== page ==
The Exercise of Power
The “class-struggle social democracy” of Bernie Sanders is exceedingly difficult to pull off. If he wins, he'll face structural pressure to compromise: administering a capitalist state requires maintaining corporate profits. We'll need to create our own pressure through strikes and protests.
By the 1930s, French socialists had already lost much of their industrial working-class base to a Communist split. The party seemed set on a reformist path to socialism, but it still expressed its goals in explicitly Marxist terms.
Rebuilding the Socialist Party’s (SFIO) infrastructure throughout the 1920s, its leader Léon Blum grappled with the question of why and under what conditions a socialist would enter government. He distinguished between the “exercise of power” (taking office to prepare the groundwork for socialism) and the “conquest of power” (the actual dismantling of capitalism). In the end, Blum settled for the “occupation of power,” to keep it out of the grasp of fascists.
When the Jewish radical Blum rose to power in 1936, the antisemitic politician Xavier Vallat complained, “For the first time this ancient Gallo-Roman land will be governed by a Jew.” Just before becoming prime minister, Blum was dragged from a car and beaten, nearly to death, by a right-wing mob. A picture of him, heavily bandaged with swollen features, appeared on the March 9, 1936 cover of Time magazine.
With Nazism on the rise in Europe, in these dark times, the “occupation of power” seemed a noble enough pursuit for the Popular Front coalition. Occupy power now, and even if you can’t win the reforms you want you can prevent the Right from undermining the conditions needed for a future conquest or exercise of power.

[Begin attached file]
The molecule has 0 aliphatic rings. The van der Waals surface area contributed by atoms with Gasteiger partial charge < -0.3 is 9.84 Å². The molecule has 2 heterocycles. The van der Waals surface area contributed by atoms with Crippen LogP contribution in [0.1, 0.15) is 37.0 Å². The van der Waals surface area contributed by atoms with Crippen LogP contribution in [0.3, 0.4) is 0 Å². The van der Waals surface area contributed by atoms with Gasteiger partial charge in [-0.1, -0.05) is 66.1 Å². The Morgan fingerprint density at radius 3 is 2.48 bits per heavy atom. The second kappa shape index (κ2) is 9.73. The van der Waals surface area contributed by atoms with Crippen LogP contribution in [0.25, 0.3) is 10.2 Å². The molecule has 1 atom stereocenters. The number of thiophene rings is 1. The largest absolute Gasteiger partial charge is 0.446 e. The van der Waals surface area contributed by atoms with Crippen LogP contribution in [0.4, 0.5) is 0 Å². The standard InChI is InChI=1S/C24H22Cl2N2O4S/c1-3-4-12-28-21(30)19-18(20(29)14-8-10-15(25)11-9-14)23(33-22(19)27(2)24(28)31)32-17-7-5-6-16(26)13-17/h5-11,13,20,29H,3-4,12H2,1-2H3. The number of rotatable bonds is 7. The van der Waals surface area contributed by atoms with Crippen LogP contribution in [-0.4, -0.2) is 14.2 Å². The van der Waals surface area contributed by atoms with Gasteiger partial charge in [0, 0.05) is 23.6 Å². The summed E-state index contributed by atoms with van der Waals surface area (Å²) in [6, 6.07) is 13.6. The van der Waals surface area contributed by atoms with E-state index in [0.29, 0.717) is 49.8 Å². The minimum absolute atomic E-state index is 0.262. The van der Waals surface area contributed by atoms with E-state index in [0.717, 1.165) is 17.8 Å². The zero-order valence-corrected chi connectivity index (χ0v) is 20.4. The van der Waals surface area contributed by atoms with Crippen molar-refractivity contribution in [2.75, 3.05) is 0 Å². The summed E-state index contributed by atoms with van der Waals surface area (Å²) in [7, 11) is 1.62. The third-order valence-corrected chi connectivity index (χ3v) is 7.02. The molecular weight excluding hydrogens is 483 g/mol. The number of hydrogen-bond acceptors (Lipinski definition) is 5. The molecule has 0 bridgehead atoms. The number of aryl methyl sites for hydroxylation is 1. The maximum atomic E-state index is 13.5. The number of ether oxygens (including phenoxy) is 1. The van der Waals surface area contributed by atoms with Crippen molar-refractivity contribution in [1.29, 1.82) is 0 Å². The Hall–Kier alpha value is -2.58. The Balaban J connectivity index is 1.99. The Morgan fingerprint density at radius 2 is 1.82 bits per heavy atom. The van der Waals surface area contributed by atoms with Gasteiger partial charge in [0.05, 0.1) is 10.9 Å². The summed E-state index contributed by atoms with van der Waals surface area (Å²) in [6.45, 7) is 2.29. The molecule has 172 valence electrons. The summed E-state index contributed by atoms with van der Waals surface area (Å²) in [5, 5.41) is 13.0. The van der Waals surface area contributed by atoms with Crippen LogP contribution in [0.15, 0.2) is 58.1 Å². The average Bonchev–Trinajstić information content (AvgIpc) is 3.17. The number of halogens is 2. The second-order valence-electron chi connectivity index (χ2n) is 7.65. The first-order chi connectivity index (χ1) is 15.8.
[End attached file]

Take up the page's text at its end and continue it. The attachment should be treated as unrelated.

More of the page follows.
Yet something unexpected happened when the Blum government entered office — the ambitions of working people were unleashed. Not content with a resounding electoral victory for Popular Front parties, workers went on strike, occupying factories and paralyzing production.
Marceau Pivert, leader of the SFIO’s radical left, proclaimed that “everything is possible” in the new environment. Business leaders appealed to Blum to restore order. The result was a series of reforms, the Matignon Accords, which granted workers the legal right to strike, made it easier for them to form unions, and offered large wage increases. They also won unemployment insurance and two weeks of paid vacation. Exhausted but overjoyed, millions flocked to the countryside and the sea for the first time that summer. The dignity these reforms afforded to working people was undeniable. Though they were the product of grassroots rebellion, not Blum’s program, they couldn’t have been implemented without the Popular Front in power.
Of course, the dilemma of social democracy soon became apparent: capitalism isn’t a fortress that can be surrounded and stormed rampart by rampart, it’s a dynamic, moving target. It’s difficult to keep workers mobilized once gains are made, and capital has the structural power to undermine those gains.
As Léon Blum would write in Tribune shortly before he died, “There is perhaps no more difficult a task than that of a Government working within the framework of a capitalist society and having neither the power nor the mandate to transform it completely at one blow.”
The upsurges of May and June 1936 triggered a business counteroffensive over the implementation of the reforms. With political instability growing, Blum’s middle-class coalition partners abandoned the fight. The leader had neither the support nor the resolve to pursue more radical measures. Blum was pushed out of power in little more than a year.